BusinessDesk: Transpower launches $200 million bond offer

BusinessDesk: Transpower launches $200 million bond offer

Transpower New Zealand, owner and operator of the national power grid, is making an offer of up to $200 million of unsecured, unsubordinated bonds.

The announcement comes after Transpower chairman Mark Verbiest said yesterday the state-owned enterprise must raise $3 billion of debt over the next five years, some of which would have to come from the domestic market.

The bonds are being offered with terms to maturity of four years (floating rate notes) and seven years (fixed rate notes), at the company’s discretion.

It expects bonds will be assigned a credit rating of AA- by Standard & Poor’s and A1 by Moody’s.

Announcements on interest rates and issue margins are expected on Nov. 25.

(BusinessDesk)

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It's billions of new debt here and there all rhe time - we only have 1.8 million workers and a significant proportion of those are tax eaters.

Why are we collectively seeking self destruction?  

Hi Iain

SOE's have no explicit government guarantee, they stand as does any commercial enterprise. The SOE minister is just the sole ahareholder. They are already partially privatised.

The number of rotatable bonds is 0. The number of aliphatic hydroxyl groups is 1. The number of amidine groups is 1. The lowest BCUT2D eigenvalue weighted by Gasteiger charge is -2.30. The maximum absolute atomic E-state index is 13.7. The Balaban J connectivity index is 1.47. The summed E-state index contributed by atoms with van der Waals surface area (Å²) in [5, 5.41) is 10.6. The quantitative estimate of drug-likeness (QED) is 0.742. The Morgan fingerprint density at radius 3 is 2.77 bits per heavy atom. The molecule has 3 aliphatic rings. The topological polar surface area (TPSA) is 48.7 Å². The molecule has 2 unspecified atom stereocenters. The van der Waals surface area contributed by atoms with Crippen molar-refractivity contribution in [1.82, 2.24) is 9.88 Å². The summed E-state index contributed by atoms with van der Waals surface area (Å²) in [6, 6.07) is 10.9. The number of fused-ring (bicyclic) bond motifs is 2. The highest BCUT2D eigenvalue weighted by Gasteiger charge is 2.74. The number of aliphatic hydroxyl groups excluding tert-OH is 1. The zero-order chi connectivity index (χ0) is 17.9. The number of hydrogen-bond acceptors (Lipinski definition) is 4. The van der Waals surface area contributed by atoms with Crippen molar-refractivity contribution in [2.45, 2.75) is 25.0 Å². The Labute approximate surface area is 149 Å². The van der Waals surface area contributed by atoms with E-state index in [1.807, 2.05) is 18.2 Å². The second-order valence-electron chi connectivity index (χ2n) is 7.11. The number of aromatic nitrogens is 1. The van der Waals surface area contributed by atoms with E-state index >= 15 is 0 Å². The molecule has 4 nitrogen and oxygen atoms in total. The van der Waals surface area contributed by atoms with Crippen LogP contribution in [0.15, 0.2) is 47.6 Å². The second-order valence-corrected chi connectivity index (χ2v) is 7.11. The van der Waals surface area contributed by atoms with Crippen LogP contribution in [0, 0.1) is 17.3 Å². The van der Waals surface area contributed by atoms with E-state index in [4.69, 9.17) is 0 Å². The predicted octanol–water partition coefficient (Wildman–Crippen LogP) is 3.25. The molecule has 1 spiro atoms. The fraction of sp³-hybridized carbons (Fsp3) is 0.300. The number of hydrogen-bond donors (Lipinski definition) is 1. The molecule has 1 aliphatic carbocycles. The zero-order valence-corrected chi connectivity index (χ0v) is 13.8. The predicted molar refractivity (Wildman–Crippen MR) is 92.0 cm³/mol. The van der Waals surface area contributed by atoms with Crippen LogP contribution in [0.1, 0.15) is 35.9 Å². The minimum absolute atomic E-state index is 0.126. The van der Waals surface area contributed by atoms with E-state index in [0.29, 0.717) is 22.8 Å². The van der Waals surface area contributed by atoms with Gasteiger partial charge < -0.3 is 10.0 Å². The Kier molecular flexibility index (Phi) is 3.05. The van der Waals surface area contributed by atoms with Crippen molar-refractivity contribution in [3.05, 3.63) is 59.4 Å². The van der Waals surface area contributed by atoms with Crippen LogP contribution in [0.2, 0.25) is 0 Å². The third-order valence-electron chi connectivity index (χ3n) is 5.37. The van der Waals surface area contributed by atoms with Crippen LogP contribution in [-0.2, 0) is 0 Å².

Local banks always monetise government bond issuance within each sovereign jurisdiction. USD remain in New York as NZD remain in Wellington.

Primary dealers are bound by complex laws binding them to bid on average at each tender and or auction by the government and not all are banks.

Foreign  participation is achieved by extending their creditworthiness to NZ for instance. Our local banks extend a credit line to allow for local settlement of bond purchases by them and hence the debt is monetised locally.

The term for this operation is generally known as 'credit wrapping'. Uridashi bond issuance was another form, whereby the World Bank and other suprenational entities undertook this function by issuing debt in NZD using their superior credit rating.

Government bond issuance is not the same as commercial bond issuance. The later is not generally monetised by our banks in the first instance - underwritters seek to source the funding from the sale of existing investments by investors. And yet if there is a short fall of secondary sales to meet demand I am sure the underwritters have contingent bank credit lines to finalise the issuance.  

The banks' reserve capital retention laws are not as favourable to commercial loans as they are to government debt loans - the latter attracts zero capital requirement.